“The Street of Forgotten Men” is a romantic name for a dirty place. It’s one of several such names in the movie; some uglier, but all of them memorable: Diamond Mike’s; The Death House; The Cripple Factory. Sleazy dives and hideouts, every one. But granted a certain drama, thanks to their monikers.
The Forgotten Men are hustlers. Beggars, really—wandering the sidewalks of a city filled with unsympathetic regular folk, unwilling to part with their dimes. To survive, these men need gimmicks. They need to be dramatic. In the back room of Diamond Mike’s tavern, they’re given the means.
That’s where they find Adolphe, a master make-up artist and prop-man who garbs each Forgotten Man in the clothes and accessories of someone maimed or deformed. To one man, he gives a pair of crutches; binding his calves to the backs of his legs, then tucking them beneath a long overcoat. For another, he builds a hollow rolling cart, into which the hustler’s legs are hidden. Both these men now appear to have lost their legs below the knee. They’re now the kind of poor bastards you want to help out. Presumably, Adolphe gets a cut of their profits.
The Street of Forgotten Men concerns the best of these hustlers—a man who’s the best in more ways than one. “Good Time Charley” brings in more beggar’s coin than anyone else Adolphe works with, and he seems to be the old man’s favorite. Every day, Adolphe throws a tattered coat over Charley’s shoulders, wraps his left arm to his side, and affixes a phony stump over top. Then Charley does his part: doubling over his tall, lean, well-proportioned frame into a slouch, and shuffling out the door to earn his sympathy.
But he’s also a good man. Good enough that ‘Fancy’, a dying prostitute, entrusts him with the care of her infant daughter. He’ll take that charge seriously; buying a house in a quiet middle-class neighborhood and raising the girl with the help of an elderly live-in housekeeper (who, interestingly, he’d already hired). And he’ll continue his panhandling for the next 15 years or so, with the girl, Mary, never wising up.
The Street of Forgotten Men contains enough dark alleys and freakish costuming to be worthy of Lon Chaney’s attention (the director, Herbert Brenon, had helmed Peter Pan the year before). But Chaney’s men were often as twisted inside as they were outside; whereas Charley (Percy Marmont) isn’t twisted at all. Outside of his job (or inside it, depending on your point of view), he’s relentlessly, improbably normal. Perhaps he feels he needs to be?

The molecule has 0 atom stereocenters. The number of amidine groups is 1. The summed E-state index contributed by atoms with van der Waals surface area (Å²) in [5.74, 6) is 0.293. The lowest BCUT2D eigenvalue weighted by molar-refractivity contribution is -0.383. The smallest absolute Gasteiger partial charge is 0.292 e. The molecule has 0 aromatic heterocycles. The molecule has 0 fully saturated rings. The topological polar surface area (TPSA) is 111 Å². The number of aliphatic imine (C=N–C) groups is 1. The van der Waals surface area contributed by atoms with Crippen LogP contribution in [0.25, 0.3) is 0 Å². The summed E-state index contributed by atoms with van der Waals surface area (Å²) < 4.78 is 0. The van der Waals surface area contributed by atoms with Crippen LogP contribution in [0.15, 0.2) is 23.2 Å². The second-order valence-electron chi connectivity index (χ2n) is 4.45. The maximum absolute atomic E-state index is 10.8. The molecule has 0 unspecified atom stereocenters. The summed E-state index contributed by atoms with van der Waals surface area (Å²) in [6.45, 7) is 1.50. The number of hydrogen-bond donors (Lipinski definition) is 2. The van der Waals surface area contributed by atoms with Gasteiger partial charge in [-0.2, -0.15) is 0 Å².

Men like Charley seem to fascinate us today. He leads a double life much like Tony Soprano or Don Draper does: a comfortable, presentable domesticity on one side, and seediness on the other—a blurry world where one can only succeed by causing others to fail. To be the best in that world is to be measured in terms of profits made at others’ expense. Charley’s folly, like Tony’s and Don’s, is his belief that discipline and personal strength can hold these two worlds apart. Or perhaps he just misses the obvious: a decent man can’t do indecent work.
Charley lives well on his con-game. He wears fine suits and keeps his housekeeper and foster daughter warm and fed in a nice home. If he enjoys the venal pleasures of his working life, we don’t see it. But I think he must. Perhaps the con itself provides his high. Like a sex-addict, he lives for the exhilaration of the moment; then slinks back to his better life, disgusted.
At home, Mary (Mary Brian) plays the piano and awaits Charley’s return every day. She is innocent, credulous, and maybe not that bright—but she did grow up pretty. Her loyalty to Charley is total—it’s hard to believe he could do anything to turn her against him, even if he were totally candid. This proves to be a weakness of the film. When you set aside the weirdness of things for a moment, you realize there’s not much tension.
I found myself focusing, instead, on the tragedy of the Forgotten Men. Each one is smart enough to pull off his gimmick, so why aren’t they doing something better with their lives? “You should be ashamed,” a beat cop tells Charley at one point—complimenting his intellect and deriding his character at the same time.
More honest than Charley, in a way, is Charley’s nemesis; a hustler named “Bridgeport White-eye” (John Harrington). White-eye works a blind-man angle 24/7. He even maintains it at Diamond Mike’s, preying on the sympathies of other crooks. We dislike him, but perhaps we shouldn’t; he simply refuses to make arbitrary distinctions between himself and his marks. For both these men, it is the gap between the characters they play and their true selves that constitute their identities—when that gap begins to close, they face oblivion.
The Street of Forgotten Men is not well-known today. That’s a shame, because it’s the kind of movie that intrigues people, even if they only hear it described. If you do know it, it might be for histprical reasons: the film contains (barely) the screen debut of Louise Brooks. Playing White-eye’s girlfriend for all of five minutes, Brooks does little; but already the package is complete: flapper hat, bob, and flashy top all present and accounted for. Brooks’ magnetism was something else: the more disengaged she appeared on-camera, the more attention she drew. So it is here. Reviewers at the time seem to have singled her out.
I saw The Street of Forgotten Men at Cinefest 32 in Syracuse, NY; March 15, 2012. The print was excellent, but unfortunately missing the second reel. Because this reel is lost, no one is sure how Fancy dies (though tuberculosis is suspected); nor is it known if Charley married Fancy before she expired. If he did, it would make his later interactions with Mary much more interesting.